- A one-slide summary of all your member personas with a one-line description of each.
- A summary slide for each persona with limited detail, such as name, career stage, and objectives.
- A detailed slide for each persona with more detail, such as emotional drivers, frustrations, and metrics that matter to them.
- A spreadsheet that includes all the details originally created by the team.
- Follow your member personas' journeys. Your member personas should 'behave' like actual members. That is, they should evolve and change over time. Bring your advisory team and other key contributors together regularly to assess how the environment has shifted and analyze new data you've compiled. Discuss how these new insights may have changed your members' wants, needs, and objectives. Updating and improving your member personas over time will help you keep pace or stay ahead of trends.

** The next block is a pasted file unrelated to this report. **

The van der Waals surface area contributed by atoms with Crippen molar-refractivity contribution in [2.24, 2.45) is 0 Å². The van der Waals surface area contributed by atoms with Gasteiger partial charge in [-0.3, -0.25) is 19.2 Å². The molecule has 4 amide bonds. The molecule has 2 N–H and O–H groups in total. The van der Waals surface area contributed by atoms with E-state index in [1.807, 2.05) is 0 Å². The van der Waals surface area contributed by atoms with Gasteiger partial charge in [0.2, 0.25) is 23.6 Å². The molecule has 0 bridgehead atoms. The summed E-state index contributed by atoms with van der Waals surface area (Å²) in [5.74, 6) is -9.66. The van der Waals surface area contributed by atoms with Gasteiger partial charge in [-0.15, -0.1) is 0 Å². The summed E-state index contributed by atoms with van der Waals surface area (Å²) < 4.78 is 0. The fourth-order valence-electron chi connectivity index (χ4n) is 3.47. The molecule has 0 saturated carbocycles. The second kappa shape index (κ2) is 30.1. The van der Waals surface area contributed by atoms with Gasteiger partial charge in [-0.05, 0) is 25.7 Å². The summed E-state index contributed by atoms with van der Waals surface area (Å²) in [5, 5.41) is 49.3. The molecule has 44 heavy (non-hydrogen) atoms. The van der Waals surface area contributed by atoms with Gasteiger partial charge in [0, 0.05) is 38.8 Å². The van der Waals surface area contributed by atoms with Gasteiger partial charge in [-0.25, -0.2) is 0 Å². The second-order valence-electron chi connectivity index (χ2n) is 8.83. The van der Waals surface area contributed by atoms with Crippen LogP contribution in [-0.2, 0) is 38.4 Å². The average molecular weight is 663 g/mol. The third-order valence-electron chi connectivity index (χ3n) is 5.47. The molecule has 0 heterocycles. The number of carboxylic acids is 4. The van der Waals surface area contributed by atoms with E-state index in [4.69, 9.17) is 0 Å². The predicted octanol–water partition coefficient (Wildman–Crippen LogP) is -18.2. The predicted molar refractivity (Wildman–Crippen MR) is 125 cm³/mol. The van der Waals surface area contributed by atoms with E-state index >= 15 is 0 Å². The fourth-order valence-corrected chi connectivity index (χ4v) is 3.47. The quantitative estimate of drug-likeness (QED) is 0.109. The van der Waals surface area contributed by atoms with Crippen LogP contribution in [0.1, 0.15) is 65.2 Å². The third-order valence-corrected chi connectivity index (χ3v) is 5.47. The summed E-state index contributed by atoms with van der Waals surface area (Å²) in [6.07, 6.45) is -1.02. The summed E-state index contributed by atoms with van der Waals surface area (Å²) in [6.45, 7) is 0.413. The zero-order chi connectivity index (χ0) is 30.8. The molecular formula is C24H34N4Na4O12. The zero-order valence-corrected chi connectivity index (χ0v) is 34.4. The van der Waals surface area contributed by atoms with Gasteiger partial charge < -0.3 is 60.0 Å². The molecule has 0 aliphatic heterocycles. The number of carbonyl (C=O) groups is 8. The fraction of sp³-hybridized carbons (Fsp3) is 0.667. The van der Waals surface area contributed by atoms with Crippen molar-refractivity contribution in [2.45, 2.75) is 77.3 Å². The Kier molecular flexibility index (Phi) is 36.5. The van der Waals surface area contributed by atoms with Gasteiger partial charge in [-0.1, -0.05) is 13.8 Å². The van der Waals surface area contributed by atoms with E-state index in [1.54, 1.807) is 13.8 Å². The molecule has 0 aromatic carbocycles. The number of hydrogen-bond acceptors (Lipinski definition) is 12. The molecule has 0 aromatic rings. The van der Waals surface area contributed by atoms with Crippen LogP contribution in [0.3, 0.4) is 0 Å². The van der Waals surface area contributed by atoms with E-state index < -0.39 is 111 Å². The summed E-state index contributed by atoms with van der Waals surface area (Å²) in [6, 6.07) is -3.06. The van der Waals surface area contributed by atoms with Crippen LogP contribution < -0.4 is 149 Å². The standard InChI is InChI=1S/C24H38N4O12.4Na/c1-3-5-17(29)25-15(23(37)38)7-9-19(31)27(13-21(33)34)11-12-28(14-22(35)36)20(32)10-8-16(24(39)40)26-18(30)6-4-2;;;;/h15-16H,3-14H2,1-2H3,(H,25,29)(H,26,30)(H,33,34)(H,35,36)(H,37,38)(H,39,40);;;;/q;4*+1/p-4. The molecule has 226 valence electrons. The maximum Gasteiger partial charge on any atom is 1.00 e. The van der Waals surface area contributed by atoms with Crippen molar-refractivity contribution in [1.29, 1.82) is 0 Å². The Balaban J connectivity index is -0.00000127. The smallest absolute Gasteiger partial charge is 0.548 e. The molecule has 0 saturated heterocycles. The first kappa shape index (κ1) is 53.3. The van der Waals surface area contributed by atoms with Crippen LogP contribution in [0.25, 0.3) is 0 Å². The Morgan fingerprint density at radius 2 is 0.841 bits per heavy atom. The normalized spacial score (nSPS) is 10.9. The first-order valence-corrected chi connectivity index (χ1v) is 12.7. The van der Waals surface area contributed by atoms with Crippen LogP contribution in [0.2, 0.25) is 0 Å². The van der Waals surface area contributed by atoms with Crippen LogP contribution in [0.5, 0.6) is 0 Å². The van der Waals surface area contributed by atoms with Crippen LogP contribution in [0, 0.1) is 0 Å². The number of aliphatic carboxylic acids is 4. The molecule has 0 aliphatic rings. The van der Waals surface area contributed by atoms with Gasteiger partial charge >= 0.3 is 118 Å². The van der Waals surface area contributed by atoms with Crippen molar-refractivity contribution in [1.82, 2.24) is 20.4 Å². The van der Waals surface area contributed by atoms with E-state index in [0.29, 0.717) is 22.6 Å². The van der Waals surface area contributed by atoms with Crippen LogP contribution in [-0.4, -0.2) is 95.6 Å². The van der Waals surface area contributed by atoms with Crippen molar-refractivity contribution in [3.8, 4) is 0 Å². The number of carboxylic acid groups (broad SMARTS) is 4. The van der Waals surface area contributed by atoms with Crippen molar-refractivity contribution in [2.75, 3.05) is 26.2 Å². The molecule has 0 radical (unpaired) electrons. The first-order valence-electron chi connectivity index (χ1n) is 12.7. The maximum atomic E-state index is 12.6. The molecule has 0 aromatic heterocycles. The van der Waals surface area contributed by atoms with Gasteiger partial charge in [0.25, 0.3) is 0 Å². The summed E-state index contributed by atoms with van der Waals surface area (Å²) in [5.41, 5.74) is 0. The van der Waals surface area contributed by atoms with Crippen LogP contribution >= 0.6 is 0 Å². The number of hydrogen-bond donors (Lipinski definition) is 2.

Member Personas and Learner Profiles
Chances are good at least one group in your association has already engaged in a form of member persona development: your learning and education team.
Instructional designers have long used learner profiles to understand their target audiences better. There are many similarities between learner profiles and member personas, ranging from their data-driven development to their fictional character representation. Both persona types include information about a member's age, gender, location, interests, challenges, and needs. And both can be used to create a more relevant and desirable member experience.
When you embark on the effort to develop member personas, engage your learning and education team from the start—they likely already have important insights to lend.
Associations' ability to thrive depends on understanding—and responding to—their members. Developing member personas is one of the surest ways to uncover your members' expectations and shape your offerings to match.
In a follow-up article, we'll help you bring your member personas to life with specific ways to use the characters you've created to enhance the member experience.